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finding common ground
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Finding common ground

Friday, 4 May 2012

For most people, in most circumstances, negotiation is tough. In business, we admire and respect great sales people, and can be in awe of their capabilities. However the toughest areas of negotiation are often in a completely different arena; they come about when we have to decide on a common approach to an issue when diametrically opposed views are held.

There was a classic example of this on Radio 4's Today Programme on Wednesday morning. A new field trial of an aphid-resistant GM wheat crop is being planned by Rothamsted Research, led by Professor John Picket. Representing the other side was Gerald Miles, an organic farmer based in Pembrokeshire.

What interested me the most was not the debate, but the preamble. It was mentioned that Rothamsted Research have invited an anti-GM group called Take The Flour Back to debate openly with them. A negotiation between these two could be seen as one with the most intransigent sides imaginable.

There was, however, a glimmer of hope. There is potential common ground, in that both sides want to reduce pesticide use, reduce the carbon footprint of agriculture, and improve food security (both here and, for example, in Africa). I'd hate to predict an outcome, but if they can focus on a common, agreed objective, and negotiate openly on the methodology, they will stand a far better chance of reaching a solution.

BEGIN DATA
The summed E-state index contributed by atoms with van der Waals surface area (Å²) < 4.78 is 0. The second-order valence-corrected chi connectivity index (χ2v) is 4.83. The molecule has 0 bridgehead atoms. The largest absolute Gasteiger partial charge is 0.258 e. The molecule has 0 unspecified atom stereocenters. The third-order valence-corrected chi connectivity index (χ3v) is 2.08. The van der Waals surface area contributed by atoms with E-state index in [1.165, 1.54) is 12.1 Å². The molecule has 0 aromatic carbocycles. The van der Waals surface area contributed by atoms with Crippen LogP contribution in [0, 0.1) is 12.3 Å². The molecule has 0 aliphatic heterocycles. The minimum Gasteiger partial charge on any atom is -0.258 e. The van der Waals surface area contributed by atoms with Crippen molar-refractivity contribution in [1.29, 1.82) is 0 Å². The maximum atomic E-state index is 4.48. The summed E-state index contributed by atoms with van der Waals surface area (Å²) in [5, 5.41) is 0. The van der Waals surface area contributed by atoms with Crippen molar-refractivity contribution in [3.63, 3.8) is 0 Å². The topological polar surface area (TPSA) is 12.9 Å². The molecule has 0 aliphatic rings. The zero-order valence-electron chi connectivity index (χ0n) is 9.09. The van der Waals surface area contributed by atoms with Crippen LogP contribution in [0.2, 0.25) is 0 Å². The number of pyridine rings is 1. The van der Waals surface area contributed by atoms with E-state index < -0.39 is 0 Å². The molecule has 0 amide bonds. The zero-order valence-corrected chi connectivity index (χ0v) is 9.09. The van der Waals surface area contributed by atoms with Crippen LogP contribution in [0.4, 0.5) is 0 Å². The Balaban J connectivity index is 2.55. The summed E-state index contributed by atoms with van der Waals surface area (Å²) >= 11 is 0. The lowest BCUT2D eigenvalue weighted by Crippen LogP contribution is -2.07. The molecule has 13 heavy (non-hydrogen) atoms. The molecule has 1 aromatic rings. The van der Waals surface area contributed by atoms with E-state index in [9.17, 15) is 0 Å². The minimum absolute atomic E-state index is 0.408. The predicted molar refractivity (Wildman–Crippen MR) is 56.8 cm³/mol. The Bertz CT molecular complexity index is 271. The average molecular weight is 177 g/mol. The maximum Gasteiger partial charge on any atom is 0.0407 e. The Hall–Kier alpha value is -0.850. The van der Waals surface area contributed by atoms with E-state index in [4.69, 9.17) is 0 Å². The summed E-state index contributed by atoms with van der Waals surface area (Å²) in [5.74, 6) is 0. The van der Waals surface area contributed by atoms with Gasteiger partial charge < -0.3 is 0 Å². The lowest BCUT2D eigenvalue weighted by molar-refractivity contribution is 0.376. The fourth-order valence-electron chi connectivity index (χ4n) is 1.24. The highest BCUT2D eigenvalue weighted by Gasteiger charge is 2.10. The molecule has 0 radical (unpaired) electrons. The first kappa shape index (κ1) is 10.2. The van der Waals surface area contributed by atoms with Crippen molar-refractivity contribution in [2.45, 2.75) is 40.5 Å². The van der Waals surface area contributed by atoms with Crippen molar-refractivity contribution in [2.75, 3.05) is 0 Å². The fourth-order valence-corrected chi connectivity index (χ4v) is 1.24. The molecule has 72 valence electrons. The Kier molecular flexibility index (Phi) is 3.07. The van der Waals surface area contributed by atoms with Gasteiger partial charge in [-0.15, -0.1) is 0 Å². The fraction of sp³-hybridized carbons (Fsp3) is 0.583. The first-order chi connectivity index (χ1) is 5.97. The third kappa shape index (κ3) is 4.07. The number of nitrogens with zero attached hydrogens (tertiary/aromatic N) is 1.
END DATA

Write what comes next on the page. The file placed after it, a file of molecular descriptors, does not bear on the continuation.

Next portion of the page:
Finding common ground is critical in these "decision making" or strategic negotiations. Using Simon Sinek's "Golden Circle" terminology, it's about looking at the why, rather than the how or the what. If negotiations (arguments) focus on either the how or the what as a starting point, the chance of success is far lower than if we start with the why. Here is a summary of how the arguments might pan out, and how the common ground can be found.

The "What"

This is very simple - it's about either running field trials of GM wheat, or not. It's what one group want to do, and what the other group want them to refrain from. There's absolutely no common ground at this level.

The "How"

There is a little more common ground here, but it's tenuous. The anti-GM group want any trials to be fully contained (i.e. in bio-secure environments). The researchers need to run open field trials, but believe they are containing the threat of cross-pollination by planting other non-GM crops around the GM section. Whilst there is room for negotiation and debate here, it's still tricky.

The "Why"

Finally, the centre of the Golden Circle, the "Why". This is the place where the common ground can be found - the reduction in chemical use, more reliable crops, and so on. Both sides want this, but they will rarely get to see how big, and how fundamental, their area of common ground is unless they start with the "why" (and work outwards), rather than trying to work inwards from the "what".


Most arguments, disagreements, and controversies within organisations tend to be at the "what" or the "how" level, and it's incredibly easy for things to get bogged down, relationships to crumble, and plans to fail because of this. Whilst we can't (and shouldn't try to!) avoid these disagreements, we need to ensure effort goes into reinforcing the "why" - it's the glue that holds everything together.

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